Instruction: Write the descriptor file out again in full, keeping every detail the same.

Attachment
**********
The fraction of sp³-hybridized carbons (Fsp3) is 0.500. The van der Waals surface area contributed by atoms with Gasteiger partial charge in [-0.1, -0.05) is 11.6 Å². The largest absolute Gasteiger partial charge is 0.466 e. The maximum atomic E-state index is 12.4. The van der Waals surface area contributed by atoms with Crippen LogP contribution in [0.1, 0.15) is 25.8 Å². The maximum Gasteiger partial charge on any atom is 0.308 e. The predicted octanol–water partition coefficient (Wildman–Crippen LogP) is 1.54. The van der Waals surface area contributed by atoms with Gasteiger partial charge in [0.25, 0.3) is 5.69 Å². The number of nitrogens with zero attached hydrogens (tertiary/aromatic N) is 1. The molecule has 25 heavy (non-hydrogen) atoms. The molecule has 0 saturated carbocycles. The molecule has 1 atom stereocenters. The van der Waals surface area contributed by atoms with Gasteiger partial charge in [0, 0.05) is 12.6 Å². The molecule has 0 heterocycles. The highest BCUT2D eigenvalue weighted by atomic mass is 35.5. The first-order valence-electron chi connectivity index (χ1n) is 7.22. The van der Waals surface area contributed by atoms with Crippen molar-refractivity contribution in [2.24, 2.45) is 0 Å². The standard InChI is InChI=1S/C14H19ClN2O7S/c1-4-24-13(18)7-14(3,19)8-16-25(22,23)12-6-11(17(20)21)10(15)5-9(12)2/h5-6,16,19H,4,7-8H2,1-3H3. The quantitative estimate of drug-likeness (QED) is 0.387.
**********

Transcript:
The fraction of sp³-hybridized carbons (Fsp3) is 0.500. The van der Waals surface area contributed by atoms with Gasteiger partial charge in [-0.1, -0.05) is 11.6 Å². The largest absolute Gasteiger partial charge is 0.466 e. The maximum atomic E-state index is 12.4. The van der Waals surface area contributed by atoms with Crippen LogP contribution in [0.1, 0.15) is 25.8 Å². The maximum Gasteiger partial charge on any atom is 0.308 e. The predicted octanol–water partition coefficient (Wildman–Crippen LogP) is 1.54. The van der Waals surface area contributed by atoms with Gasteiger partial charge in [0.25, 0.3) is 5.69 Å². The number of nitrogens with zero attached hydrogens (tertiary/aromatic N) is 1. The molecule has 25 heavy (non-hydrogen) atoms. The molecule has 0 saturated carbocycles. The molecule has 1 atom stereocenters. The van der Waals surface area contributed by atoms with Gasteiger partial charge in [0, 0.05) is 12.6 Å². The molecule has 0 heterocycles. The highest BCUT2D eigenvalue weighted by atomic mass is 35.5. The first-order valence-electron chi connectivity index (χ1n) is 7.22. The van der Waals surface area contributed by atoms with Crippen molar-refractivity contribution in [2.24, 2.45) is 0 Å². The standard InChI is InChI=1S/C14H19ClN2O7S/c1-4-24-13(18)7-14(3,19)8-16-25(22,23)12-6-11(17(20)21)10(15)5-9(12)2/h5-6,16,19H,4,7-8H2,1-3H3. The quantitative estimate of drug-likeness (QED) is 0.387.